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Group: two Tibetans executed in China over riots

Tibetan exiles participate in a candle light vigil rally to protest against the Chinese government at Baudhanath Stupa in Katmandu, Nepal on Monday. E...

Tibetan exiles participate in a candle light vigil rally to protest against the Chinese government at Baudhanath Stupa in Katmandu, Nepal on Monday. E...

Two people have been put to death for their roles in deadly protests last year in the Chinese-controlled region of Tibet, the first known executions for the violence, an overseas monitoring group said yesterday.
Lobsang Gyaltsen and Loyak, who goes by one name, were sentenced to death in April on charges relating to "starting fatal fires," according to the International Campaign for Tibet, a Washington-based advocacy group.
The group said the Tibetans were executed in the regional capital of Lhasa but did not say when. Other Tibetan rights groups have said the executions were carried out last Tuesday.
Tibetans attacked Chinese migrants and shops in the regional capital of Lhasa in anti-government riots in March 2008 and torched parts of the city's commercial district.
Chinese officials say 22 people died, but Tibetans say many times that number were killed. The violence in Lhasa and protests in Tibetan communities across western China were the most sustained unrest in the region since the late 1980s. Tibetan resentments against Chinese rule have been fueled by religious restrictions and competition for resources with migrants from the Han Chinese majority. Similar grievances fed ethnic rioting in the adjacent heavily Muslim region of Xinjiang this year that left nearly 200 dead. In comparison with the slower pace of prosecutions in Tibet, Chinese authorities in Xinjiang have already sentenced 21 people, with nine sentenced to death. The official China Daily newspaper said yesterday three of those sentenced to death will not appeal the rulings.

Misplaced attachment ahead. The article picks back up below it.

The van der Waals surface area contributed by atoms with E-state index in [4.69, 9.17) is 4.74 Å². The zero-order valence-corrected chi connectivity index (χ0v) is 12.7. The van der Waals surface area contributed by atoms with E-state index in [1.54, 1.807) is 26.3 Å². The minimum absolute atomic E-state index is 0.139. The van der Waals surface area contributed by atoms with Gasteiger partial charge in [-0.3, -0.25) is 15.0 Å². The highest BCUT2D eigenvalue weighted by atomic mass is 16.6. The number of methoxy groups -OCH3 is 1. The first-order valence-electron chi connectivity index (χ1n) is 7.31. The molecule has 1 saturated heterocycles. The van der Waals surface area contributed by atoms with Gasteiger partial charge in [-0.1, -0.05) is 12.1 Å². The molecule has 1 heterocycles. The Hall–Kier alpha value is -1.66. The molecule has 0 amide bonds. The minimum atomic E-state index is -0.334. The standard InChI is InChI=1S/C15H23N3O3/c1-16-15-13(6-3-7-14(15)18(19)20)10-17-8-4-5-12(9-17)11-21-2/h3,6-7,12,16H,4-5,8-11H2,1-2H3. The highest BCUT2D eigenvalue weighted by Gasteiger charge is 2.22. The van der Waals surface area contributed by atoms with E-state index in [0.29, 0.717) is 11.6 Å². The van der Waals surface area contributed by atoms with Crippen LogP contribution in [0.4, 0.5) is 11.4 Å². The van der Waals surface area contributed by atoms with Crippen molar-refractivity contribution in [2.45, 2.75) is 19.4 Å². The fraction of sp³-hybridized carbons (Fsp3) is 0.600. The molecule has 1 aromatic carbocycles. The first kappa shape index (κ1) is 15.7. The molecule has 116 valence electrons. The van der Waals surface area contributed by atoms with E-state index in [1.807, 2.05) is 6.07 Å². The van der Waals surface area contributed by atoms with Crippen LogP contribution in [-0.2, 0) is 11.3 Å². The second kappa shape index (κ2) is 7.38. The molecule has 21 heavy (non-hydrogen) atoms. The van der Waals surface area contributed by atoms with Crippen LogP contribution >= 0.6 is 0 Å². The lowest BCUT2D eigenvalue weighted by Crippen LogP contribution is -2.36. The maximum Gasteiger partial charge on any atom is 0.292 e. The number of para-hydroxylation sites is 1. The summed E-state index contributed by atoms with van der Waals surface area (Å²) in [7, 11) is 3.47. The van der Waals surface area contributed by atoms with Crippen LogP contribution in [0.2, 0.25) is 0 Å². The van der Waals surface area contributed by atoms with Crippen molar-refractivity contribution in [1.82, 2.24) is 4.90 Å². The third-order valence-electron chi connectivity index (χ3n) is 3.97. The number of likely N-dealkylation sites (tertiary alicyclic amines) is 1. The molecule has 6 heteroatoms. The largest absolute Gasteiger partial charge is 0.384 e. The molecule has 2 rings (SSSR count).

In Tibet, according to New York-based Human Rights Watch, authorities have made thousands of arbitrary arrests, and more than 100 trials have gone through the judicial system over the unrest.
Lobsang Gyaltsen was sentenced to death for setting fire to two garment shops in downtown Lhasa on March 14 that killed a shop owner, according to a spokesman for the Lhasa Municipal Intermediate People's Court, cited by the official Xinhua News Agency in April.
Loyak received the death penalty for setting fire to a motorcycle dealership in Dechen township in Lhasa's Dagze county on March 15 last year, which led to the deaths of five people, Xinhua said. Many Tibetans only go by one name.
The court spokesman said the two defendants who were sentenced to death have committed very serious crimes, and only their executions can appease the anger of the public, according to the April 9 report by Xinhua. The article did not give the spokesman's name.
China says Tibet has historically been part of its territory since the mid-13th century, and the Communist Party has governed the Himalayan region since Communist troops arrived there in 1951. Many Tibetans say they were effectively independent for most of their history. More than 950 people were detained and 76 were sentenced following last year's riots, according to state media, but the government has never given a complete accounting and details of punishments continue to trickle out.


Updated : 2021-04-23 07:25 GMT+08:00